Murphy slams business owners with $250 million in new taxes to replenish unemployment fund

TRENTON, NJ – Just when you thought things couldn’t get any worse for New Jersey businesses that lost nearly a year of income due to Governor Phil Murphy’s COVID-19 shutdown, they are.

Now, as businesses compete head to head in a wage battle between themselves and the state’s extended unemployment program which doesn’t incentivize New Jerseyans from getting a job, those businesses have been told by the Governor that they are the ones are now going to pay for everyone else to sit home and collect unemployment checks.

On Aug. 13, the state’s Department of Labor and Workforce Development posted a notice online that employers will have to begin paying a higher payroll tax rate to fund the depleted unemployment insurance program. According to the New Jersey Business & Industry Association, that tax hike kicks in on Oct. 1.

Governor Phil Murphy has announced a substantial increase to business payroll taxes in order to replenish the state’s unemployment fund which was decimated by the governor’s own policies.

Instead Republicans want Murphy to tap into the billions of dollars in federal recovery funds he is sitting on, instead of pushing that burden to the state’s struggling business owners.

As early as April of this year, Senator Declan O’Scanlon and Republican members of the Senate Budget & Appropriations Committee proposed using federal American Rescue Plan Act money to stabilize the Unemployment Insurance Fund and avoid massive tax increases on employers in the state.

The fund had been drained by a record number of benefit claims during the pandemic and lockdowns mandated by the Governor as more than 2 million residents received benefits.

On Friday, the Murphy Administration’s insistence to fill the void through higher taxes became official.

“From the comfort of his multi-million-dollar Italian villa, Governor Murphy signed off on an avoidable and enormous increase that will be unsustainable for many employers who barely survived Murphy’s forced closings and lockdowns,” said O’Scanlon (R-13). “I have to assume the Governor himself knew there was no way to defend this job-killing tax when federal funds could have avoided it, and that’s why he waited until he was on the other side of the globe to leak this out in a late Friday news dump.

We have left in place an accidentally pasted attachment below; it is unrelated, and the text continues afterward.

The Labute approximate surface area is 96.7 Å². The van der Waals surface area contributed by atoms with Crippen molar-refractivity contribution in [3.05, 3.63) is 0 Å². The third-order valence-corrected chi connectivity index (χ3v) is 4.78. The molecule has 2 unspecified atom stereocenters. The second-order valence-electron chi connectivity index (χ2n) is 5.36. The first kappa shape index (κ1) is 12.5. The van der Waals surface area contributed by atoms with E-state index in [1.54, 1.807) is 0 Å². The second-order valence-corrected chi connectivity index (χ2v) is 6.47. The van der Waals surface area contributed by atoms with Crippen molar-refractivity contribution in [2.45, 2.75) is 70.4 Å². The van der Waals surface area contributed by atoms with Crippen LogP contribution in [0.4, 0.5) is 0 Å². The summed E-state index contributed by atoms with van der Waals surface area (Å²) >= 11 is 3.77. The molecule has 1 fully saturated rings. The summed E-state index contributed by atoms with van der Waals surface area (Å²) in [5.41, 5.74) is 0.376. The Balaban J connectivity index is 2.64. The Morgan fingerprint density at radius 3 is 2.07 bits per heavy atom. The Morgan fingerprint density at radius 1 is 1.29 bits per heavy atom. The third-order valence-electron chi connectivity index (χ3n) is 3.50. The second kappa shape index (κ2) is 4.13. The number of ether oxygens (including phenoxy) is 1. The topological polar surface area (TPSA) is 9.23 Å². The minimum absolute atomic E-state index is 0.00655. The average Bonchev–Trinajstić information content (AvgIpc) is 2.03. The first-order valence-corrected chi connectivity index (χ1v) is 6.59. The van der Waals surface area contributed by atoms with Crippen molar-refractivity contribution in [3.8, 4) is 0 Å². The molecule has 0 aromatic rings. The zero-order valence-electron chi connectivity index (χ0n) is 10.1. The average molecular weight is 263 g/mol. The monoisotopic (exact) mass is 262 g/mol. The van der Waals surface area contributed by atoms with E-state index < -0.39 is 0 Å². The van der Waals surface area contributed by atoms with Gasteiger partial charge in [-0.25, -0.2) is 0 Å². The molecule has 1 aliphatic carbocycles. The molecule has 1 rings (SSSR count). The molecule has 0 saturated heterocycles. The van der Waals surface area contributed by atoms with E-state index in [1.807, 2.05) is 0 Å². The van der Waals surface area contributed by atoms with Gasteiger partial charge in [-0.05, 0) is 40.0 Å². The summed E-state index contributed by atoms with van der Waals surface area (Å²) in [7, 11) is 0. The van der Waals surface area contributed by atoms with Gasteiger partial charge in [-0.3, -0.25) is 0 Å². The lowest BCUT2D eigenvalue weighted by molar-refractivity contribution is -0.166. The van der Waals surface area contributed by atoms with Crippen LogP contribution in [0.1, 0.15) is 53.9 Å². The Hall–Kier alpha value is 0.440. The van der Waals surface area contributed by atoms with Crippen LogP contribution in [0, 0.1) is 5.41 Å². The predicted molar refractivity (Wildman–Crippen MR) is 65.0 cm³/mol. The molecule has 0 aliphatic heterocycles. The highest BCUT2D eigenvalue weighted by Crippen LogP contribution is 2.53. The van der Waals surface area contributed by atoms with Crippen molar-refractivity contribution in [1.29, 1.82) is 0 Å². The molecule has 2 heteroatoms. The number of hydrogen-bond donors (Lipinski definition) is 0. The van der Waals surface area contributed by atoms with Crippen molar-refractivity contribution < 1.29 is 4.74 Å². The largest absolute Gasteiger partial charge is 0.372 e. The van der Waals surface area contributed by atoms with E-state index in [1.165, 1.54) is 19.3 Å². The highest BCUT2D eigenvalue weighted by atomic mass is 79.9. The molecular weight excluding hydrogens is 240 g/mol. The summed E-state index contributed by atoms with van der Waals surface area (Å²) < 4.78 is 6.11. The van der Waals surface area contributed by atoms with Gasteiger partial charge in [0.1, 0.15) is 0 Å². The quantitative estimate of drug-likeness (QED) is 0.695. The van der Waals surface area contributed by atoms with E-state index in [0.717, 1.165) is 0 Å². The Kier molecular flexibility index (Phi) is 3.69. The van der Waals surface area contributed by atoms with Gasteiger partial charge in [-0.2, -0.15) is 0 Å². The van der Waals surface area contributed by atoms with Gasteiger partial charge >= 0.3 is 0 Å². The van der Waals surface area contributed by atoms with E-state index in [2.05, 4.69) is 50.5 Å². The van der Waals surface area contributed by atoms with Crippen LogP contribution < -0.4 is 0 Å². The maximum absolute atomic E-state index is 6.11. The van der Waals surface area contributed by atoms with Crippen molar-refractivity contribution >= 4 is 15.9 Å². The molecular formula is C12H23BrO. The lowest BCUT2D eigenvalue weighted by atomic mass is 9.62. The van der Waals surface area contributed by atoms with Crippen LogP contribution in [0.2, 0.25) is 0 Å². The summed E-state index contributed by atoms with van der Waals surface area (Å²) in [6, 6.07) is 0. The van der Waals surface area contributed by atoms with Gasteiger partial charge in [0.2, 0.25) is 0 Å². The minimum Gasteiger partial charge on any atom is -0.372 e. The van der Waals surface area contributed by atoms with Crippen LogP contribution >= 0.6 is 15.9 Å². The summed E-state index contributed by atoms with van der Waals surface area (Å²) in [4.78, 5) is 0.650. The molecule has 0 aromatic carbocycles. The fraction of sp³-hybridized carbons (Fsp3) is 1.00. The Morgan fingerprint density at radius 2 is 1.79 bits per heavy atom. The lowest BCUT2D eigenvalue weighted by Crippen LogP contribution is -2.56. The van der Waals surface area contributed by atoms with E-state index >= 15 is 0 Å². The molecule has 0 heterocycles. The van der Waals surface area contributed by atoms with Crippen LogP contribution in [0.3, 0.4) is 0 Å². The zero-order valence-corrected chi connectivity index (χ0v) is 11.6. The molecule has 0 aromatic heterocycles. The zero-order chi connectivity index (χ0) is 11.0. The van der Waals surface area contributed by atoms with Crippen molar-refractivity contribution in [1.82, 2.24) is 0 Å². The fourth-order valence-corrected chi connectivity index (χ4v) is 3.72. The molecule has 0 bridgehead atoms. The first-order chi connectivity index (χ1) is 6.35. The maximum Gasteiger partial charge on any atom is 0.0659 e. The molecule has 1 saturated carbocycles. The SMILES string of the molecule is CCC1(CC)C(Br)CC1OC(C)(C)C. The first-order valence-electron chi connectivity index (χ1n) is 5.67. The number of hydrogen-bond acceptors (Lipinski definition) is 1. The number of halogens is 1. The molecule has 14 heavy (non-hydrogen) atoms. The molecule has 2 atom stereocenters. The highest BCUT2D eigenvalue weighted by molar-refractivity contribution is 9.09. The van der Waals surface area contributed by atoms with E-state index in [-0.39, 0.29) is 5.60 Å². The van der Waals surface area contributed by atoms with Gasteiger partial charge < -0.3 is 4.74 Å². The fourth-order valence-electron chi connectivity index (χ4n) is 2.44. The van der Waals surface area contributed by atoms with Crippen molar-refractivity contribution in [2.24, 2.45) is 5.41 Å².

“We are in this mess because of the Governor’s executive orders which delayed the reopening of many businesses and forced hundreds of thousands of pandemic unemployment claims to be filed,” State Senator Holzapfel stated. “Our caucus urged Governor Murphy to divert $6.2 billion in federal American Rescue Plan aid to offset the unemployment payouts, however, our requests were ignored and now our business owners are stuck with the bill.”

“Even the way this disastrous scheme was rolled out was cowardly – a cryptic edit on the Department of Labor and Workforce Development website announcing new employer rates. Gutless.”

The increase for employers and some nonprofits and local governmental bodies will be close to 20 percent, and it is scheduled to go into effect on October 1.

“What really pisses me off is this was completely avoidable. The state is sitting on a huge pile of federal money and Murphy should use that to bolster the U.I. Fund, just as the Senate Republicans have been saying since the moment federal funds became available,” O’Scanlon said.

“Finally, we are seeing some Democrat legislators warming up to the idea and supporting the use of federal money to save jobs. Murphy’s increase won’t hit until October, so he still has time to spare employers the unnecessary burden of a $252 million tax hit. He should think about that while he’s chilling in Europe.”

The tax increase comes at a time when the State unemployment rate is 7.3 percent. Only five states have a higher percentage of residents out of work.

“We know Goldman Sachs people are always trying to be the biggest, but bigger is not better when it comes to unemployment,” O’Scanlon said. “Jacking up employer taxes will only add to our number of out-of-work residents.

“We’re in this spot because the Governor ignored Republicans as he has since Day One. Maybe now that there is bipartisan support he will listen,” O’Scanlon said. “Murphy’s COVID mandates put thousands of small employers and mom-and-pop stores out of business, with some sectors losing close to 40 percent. If Murphy’s intent was to kill off even more job-creators, this is the way to do it.

“My colleagues and I are ready to come to Trenton and pass legislation to force the Governor to do the right thing and stop this tax from going into effect. Unless Democrats are just blowing smoke, they will do exactly that,” O’Scanlon noted.

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